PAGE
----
Ok, I admit it: I went back to pie again. I couldn’t help myself. I needed a guest-friendly dessert for Sunday lunch – i.e., NOT the sort of thing the Other Half and I sit snaffling by ourselves in a corner – and there was a really lovely photo of it in my pie book, and, you know. Pecans are health food.

Enter, stage right, the chocolate pecan pie. First came the construction of the chocolate pastry. You may remember, and I certainly do, how much more ludicrously difficult pastry becomes once there’s a tiny bit of cocoa in the mix. It’s much less resilient and sticks to absolutely everything, regardless of how much flour you’ve thrown around your kitchen. I wasn’t doing too badly this time – the pastry was actually coming together in a ball and everything – and then I remembered I’d forgotten to add the sugar. This makes the second time in as many days, by the way, that I’ve forgotten to add sugar to something that needed it (subliminal message from my teeth?). So I just poured two tablespoons on top of the already-formed pastry and rubbed it in a bit. Not terribly professional, and it meant the pastry was worked harder than it should have been. Still, after fifteen minutes in the fridge it rolled out without too much trouble, and we got it into the pie dish with the aid of four spatulas.

Flour and spatula both in evidence here.

Next, the filling. The recipe called for 200g chopped pecans and 75g chopped dark chocolate to be scattered over the pastry base. Well, you wouldn’t believe how large a pile of nuts I ended up with. (Was this recipe written by a squirrel?) I got about three-quarters of the pecans in the dish and all of the chocolate pieces, and they weren’t so much ‘scattered’ as ‘crammed’. Fewer pecans next time, I think, and more chocolate. I mean, how much protein does one dessert need?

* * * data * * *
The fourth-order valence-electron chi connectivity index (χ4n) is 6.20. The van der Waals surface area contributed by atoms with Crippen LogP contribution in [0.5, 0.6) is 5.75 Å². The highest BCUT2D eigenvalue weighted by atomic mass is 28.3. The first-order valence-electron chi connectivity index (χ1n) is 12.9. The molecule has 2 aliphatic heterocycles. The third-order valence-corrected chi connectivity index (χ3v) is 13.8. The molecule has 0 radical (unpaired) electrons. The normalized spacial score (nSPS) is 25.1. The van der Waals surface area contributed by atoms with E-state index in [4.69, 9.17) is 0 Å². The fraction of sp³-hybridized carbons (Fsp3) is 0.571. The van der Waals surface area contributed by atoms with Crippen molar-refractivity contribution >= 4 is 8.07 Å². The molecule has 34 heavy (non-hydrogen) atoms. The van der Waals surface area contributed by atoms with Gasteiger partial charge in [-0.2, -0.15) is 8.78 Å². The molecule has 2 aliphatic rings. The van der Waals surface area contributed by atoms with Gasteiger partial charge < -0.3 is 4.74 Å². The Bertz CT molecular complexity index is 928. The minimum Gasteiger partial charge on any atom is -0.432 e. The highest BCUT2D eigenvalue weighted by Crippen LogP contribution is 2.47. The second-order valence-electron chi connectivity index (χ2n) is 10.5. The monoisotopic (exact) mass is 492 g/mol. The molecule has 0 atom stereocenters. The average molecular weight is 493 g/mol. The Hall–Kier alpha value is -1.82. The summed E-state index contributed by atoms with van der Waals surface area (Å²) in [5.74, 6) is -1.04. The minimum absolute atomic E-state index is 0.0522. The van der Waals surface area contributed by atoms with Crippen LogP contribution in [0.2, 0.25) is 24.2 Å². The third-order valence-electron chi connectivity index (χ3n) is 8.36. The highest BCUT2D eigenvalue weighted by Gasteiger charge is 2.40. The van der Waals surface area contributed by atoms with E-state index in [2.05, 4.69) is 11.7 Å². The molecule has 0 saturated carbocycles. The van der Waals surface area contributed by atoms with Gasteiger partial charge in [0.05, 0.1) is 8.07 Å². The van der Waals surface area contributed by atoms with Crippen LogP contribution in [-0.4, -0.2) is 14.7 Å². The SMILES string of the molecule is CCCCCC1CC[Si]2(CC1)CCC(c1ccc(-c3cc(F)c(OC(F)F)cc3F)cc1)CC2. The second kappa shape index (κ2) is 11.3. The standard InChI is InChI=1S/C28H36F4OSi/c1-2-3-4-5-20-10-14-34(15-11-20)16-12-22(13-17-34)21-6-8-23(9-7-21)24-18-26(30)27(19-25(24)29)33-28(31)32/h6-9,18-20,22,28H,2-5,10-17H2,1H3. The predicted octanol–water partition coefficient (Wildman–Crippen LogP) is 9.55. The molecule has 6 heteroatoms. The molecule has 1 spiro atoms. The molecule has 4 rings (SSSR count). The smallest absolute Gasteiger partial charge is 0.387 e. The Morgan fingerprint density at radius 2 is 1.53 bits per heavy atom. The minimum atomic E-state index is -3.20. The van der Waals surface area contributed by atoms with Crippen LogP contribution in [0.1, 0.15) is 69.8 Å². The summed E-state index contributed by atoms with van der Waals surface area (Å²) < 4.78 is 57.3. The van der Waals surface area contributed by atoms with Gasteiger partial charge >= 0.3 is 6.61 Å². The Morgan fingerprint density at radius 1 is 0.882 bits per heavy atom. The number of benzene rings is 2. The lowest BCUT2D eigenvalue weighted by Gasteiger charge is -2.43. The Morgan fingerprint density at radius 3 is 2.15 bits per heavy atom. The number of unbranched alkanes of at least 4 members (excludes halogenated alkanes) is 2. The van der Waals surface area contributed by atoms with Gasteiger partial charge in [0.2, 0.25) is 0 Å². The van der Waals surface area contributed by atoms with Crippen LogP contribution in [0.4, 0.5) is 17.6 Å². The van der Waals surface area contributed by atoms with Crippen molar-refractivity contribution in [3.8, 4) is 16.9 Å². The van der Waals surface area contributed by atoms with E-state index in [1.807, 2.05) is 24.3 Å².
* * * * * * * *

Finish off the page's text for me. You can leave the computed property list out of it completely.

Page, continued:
Over this goes the syrupy liquid that binds the filling together. This was a mixture of sugar, golden syrup and three beaten eggs. Finally, you cut the remaining pastry into strips and make a lattice top. I tried to make a more geometrically pleasing lattice this time, as my last was a little wonky.

And after thirty-five minutes in the oven, it’s done.

By golly, it looks impressive. We all oohed a little as it came out of the oven.

The proof comes in the eating, though, and while it was lovely – the chocolate complimenting the pecans delightfully – I think there are improvements to be made. This is a very nut-heavy pie, unsurprisingly, and it would be stickier and moister with fewer pecans (I think I slightly overcooked it as well, which didn’t help). Secondly, of course, it’s not a good idea to forget a key pastry ingredient and fold it in half-heartedly once the pastry is already formed. Even if it did give my teeth a rest after the dental horrors of Easter.

Deliciousness: As Cadbury’s have long known, nuts and chocolate make an excellent pairing. There were occasional puddly bits of chocolate in the middle, too, which was yummy. Good with vanilla ice cream, I can attest.

Complexity: Oh, chocolate pastry. One of these days, I will conquer you without the need for spatula intervention.

Washing-up pile: Quite a bit – I forgot to count, but it included two mixing bowls, a pie dish, many utensils and four large spatulas.

Casualties: Flour, flour everywhere. And still the pastry stuck to everything. My poor kitchen.

Postscript: More leftover pastry this week, and today the Other Half was aided and abetted in his experiments by his favourite little sister. They were very proud indeed of the Nutella-stuffed chocolate pastry sprinkled doughnut of glory they made together…

A masterpiece. There is no other word.

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